If we don’t have true excellence, we won’t be able to gain the support we need. We have to make sure that these [programming] concerns don’t prevent us from gaining the national consensus we need.”

Yes Tomlinson was eventually booted out of the CPB, but that didn’t stop the Bush administarion from placing him on the Broadcasting Board of Governors. Facts being terrible things and all, they rarely have, need, or should serve a consensus. I’m human I would love for the facts to always fall to my point of view, but being an adult citizen means accepting that they don’t. That is why no matter how much the media bends to the right it will never be enough. The right is not composed of grown-ups, its composed of rabid partisans that are never happy unless the news presents them with a regurgitation of their preconceptions about the world. Anything that jars the Right’s mental constructions must be purged. Whatever this approach to fairness is, it is not American. It is mean and nationalistic.That so-called bastion of liberalism, the institution that Ann Coulter would most like to see bombed, the NYT was as part of its duties as public watchdogs of democracy was supposed to take an unglaring look at Kenneth Y. Tomlinson’s activities at the Corporation for Public Broadcasting (CPB). What did they find in this thoughtful analysis,

New York Times reporters Stephen Labaton, Lorne Manley, and Elizabeth Jensen noted that CPB recently appointed two ombudsmen “to review the content of public radio and television broadcasts.” But the article failed to note that one of the ombudsmen, William Schulz, is an avowed conservative with close ties to Tomlinson, while the other, Ken Bode, is a former journalist and a fellow at the conservative Hudson Institute who last year endorsed Indiana Republican gubernatorial candidate Mitch Daniels. In addition, the Times story made no mention that CPB’s new chief operating officer and acting president is a former Bush administration official.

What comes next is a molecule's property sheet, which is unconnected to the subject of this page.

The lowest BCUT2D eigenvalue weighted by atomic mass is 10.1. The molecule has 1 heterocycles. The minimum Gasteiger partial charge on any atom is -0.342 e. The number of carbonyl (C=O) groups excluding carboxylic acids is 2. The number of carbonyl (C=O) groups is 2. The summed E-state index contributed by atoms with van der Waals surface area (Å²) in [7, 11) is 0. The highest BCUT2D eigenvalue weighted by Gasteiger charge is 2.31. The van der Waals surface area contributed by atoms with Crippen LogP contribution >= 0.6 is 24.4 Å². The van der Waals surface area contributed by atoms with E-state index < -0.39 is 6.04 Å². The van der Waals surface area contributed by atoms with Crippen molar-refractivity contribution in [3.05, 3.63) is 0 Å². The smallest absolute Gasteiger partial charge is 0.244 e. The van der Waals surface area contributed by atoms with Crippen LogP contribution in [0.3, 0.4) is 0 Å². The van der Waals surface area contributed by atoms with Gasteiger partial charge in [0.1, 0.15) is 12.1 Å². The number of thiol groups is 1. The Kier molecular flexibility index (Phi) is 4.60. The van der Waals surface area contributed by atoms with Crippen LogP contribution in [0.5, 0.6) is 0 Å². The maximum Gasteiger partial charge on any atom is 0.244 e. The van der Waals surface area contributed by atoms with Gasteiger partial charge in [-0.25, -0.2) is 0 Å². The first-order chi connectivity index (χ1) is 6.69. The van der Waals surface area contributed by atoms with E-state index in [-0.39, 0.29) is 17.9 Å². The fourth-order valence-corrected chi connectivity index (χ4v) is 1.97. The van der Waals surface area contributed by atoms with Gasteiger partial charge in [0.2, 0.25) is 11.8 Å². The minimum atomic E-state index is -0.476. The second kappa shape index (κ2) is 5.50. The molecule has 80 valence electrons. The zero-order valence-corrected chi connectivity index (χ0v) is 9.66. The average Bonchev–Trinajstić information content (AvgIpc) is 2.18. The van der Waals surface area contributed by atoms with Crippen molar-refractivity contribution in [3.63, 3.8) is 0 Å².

Tomlinson was editor-in-chief of Reader’s Digest before resigning to work on Republican Steve Forbes’ 1996 presidential campaign, according to a February 13, 1996, article in the Richmond Times-Dispatch. Schulz and Tomlinson worked together at Reader’s Digest, where Schulz was the Washington editor and an editor-at-large.

I think that’s called political incest. So in order to make sure that PBS is cleansed of all traces of liberalism perceived or real we have the Three Stooges of conservatism – Tomlinson, William Schulz, and Ken Bode. New ombud office met with smiles and suspicion

An April 28 [2005] NPR report stated that this was the case, reporting that CPB Board Chairman Ken Tomlinson said he hired two ombudsmen because “he wants a diversity of views along the ideological spectrum.”

A diversity of opinion? Tomlinson hires Elmer Fudd and Elmore Fudd Two and thought that was a diversity of opinion.

The whole question of what an ombudsmen is was run over like a blind deer by a Mac truck,

NPR’s Dvorkin, president of the international Organization of News Ombudsmen, says the “question of accountability” is one of the reasons his group isn’t sure if CPB’s ombudsmen qualify for membership.

Such monitors are traditionally

So Tomlinson, who never should have been appointed in place of Kathleen Cox gets into office and brings along some wiseguys and proceeds to use the CPB like the backroom of an organized crime betting parlour, thus Bush rewards him with Broadcasting Board of Governors, the Don Vito to Tomlinson’s Sonny. Just another day in Conservative America.